It feels a little anticlimactic to end this blog series while I still have a few more weeks of the internship, so I'm trying to reflect on some quantitative stuff to land on something a little punchy. I also figure this'd be a good way to prepare for representing the outcome of my internship to potential employers later on.
Daulton Selke's blog
At this point, it’s really starting to feel like crunch time as far as figuring out what my next move after graduation is going to be. My internship boss keeps casually bringing up how much writing work there is to do, how many more clients he’s picked up over the past couple of weeks, and how he’d ideally have me in the office 40 hours a week.
Lately my biggest concern with my internship is a general quality of becoming slightly burnt out. This semester has been a difficult one for me, because I've hardly been stretched any thinner before. I'm working two jobs and doing the internship, on top of my last couple of classes. I put in about 50 hours a week just to show up to all of those things, so that's not including all the stuff I have to do outside of work/school hours, as well as extracurricular obligations like fishladder or the Grand Valley Journal of History.
There have been a few big challenges regarding my slipping into the organizational voice here at Spider Marketing Group (literally just changed from Rev Web). The biggest involve my ongoing struggle with abandoning linking verbs, and the push to embody a certain financially-incentivized bias in the portrayal of different topics.
For my digital portfolio, I really want to emphasize a sense of versatility in writing styles. The work for my internship will be crucial in establishing a professional writing identity, but I also want my achievements in creative and scholarly writing to be emphasized — perhaps even more so.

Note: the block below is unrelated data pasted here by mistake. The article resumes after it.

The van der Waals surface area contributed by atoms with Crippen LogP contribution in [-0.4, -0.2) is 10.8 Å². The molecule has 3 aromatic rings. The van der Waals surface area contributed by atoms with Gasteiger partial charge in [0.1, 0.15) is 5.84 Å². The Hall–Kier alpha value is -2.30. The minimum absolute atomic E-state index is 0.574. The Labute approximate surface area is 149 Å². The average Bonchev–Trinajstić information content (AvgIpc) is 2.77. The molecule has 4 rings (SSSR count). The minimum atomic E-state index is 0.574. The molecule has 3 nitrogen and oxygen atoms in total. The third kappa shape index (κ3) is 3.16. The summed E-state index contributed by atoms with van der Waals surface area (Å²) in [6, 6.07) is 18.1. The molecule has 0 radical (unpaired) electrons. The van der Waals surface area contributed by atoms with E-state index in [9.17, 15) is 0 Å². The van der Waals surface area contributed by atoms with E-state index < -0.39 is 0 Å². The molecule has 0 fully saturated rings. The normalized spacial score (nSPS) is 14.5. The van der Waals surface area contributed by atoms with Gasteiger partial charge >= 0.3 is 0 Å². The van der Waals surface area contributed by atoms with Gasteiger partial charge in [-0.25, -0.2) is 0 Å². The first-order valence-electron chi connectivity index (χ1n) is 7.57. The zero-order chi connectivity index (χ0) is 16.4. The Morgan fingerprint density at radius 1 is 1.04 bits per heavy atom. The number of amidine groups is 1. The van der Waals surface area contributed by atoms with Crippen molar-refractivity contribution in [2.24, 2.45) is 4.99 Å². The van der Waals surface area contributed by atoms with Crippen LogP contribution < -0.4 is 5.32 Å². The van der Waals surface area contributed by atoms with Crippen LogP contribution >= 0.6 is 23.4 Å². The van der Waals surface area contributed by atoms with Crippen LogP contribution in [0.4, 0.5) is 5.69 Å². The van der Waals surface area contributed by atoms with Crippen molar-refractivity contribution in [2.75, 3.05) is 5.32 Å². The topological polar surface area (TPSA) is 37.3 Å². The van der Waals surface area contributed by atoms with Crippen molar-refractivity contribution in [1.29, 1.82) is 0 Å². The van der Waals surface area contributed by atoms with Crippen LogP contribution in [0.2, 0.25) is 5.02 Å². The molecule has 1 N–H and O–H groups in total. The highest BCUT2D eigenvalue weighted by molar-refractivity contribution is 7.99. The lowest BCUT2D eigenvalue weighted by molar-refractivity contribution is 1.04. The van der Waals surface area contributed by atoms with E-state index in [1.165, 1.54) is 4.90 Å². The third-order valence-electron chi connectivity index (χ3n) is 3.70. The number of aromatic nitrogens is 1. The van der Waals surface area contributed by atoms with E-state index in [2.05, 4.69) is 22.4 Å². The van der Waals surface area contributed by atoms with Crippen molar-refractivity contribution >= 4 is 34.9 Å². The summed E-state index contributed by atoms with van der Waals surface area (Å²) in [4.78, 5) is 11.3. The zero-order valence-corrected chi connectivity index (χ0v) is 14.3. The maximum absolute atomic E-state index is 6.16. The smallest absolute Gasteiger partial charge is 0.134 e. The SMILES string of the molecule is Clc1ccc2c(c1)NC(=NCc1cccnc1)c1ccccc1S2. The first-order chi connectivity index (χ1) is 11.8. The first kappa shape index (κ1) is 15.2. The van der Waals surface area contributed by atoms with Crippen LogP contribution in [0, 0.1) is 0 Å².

The last year or two has been a real wake-up call in terms of needing to familiarize myself with different social media platforms. I’m definitely a proper child of the internet, but as far as social media I never really moved far past Facebook, with little to no experience with stuff like Twitter or Instagram.
This has been an interesting week for the internship, and one that confirms my having a fairly cool supervisor. I was invited to give a panel presentation at Marygrove College in Detroit — requiring my attendance on Monday and Tuesday of this week — and even though the invite was very last minute (I only heard from them on the Thursday before), my boss was really cool about letting me work remotely. (This isn’t the first time either; he’s even reached out a couple mornings when the weather was pretty rough and offered the chance to work from home.)
I think the moment I’ve felt most proud so far was when the friend who first referred me to this position sent me a screenshot of a text my boss had sent her, saying that he thought I was doing a great job and thanking her for the referral. I was (and still am to some extent) feeling a bit uncertain about how well I was doing, or what exactly he was thinking about me, so seeing that was a kind of warm relief.
It's been a few weeks at Rev now, and I think I'm getting properly acclimated at this point. I still feel a little uneasy and uncertain about some things, but I don't think it's anything in excess of what's expected for someone wetting their toes.
I'll be interning for Rev Web, a company that builds websites and handles web content writing, social media presence, and SEO integration for various companies. I'm expected to produce regular blog posts and social media updates for our clients, as occasionally for Rev Web itself. I've always considered myself a creative writer at heart, but there's a special challenging in figuring out the context of professional writing situations and being as productively creative within them. I also think professional writing is perhaps infinitely more lucrative than creative writing.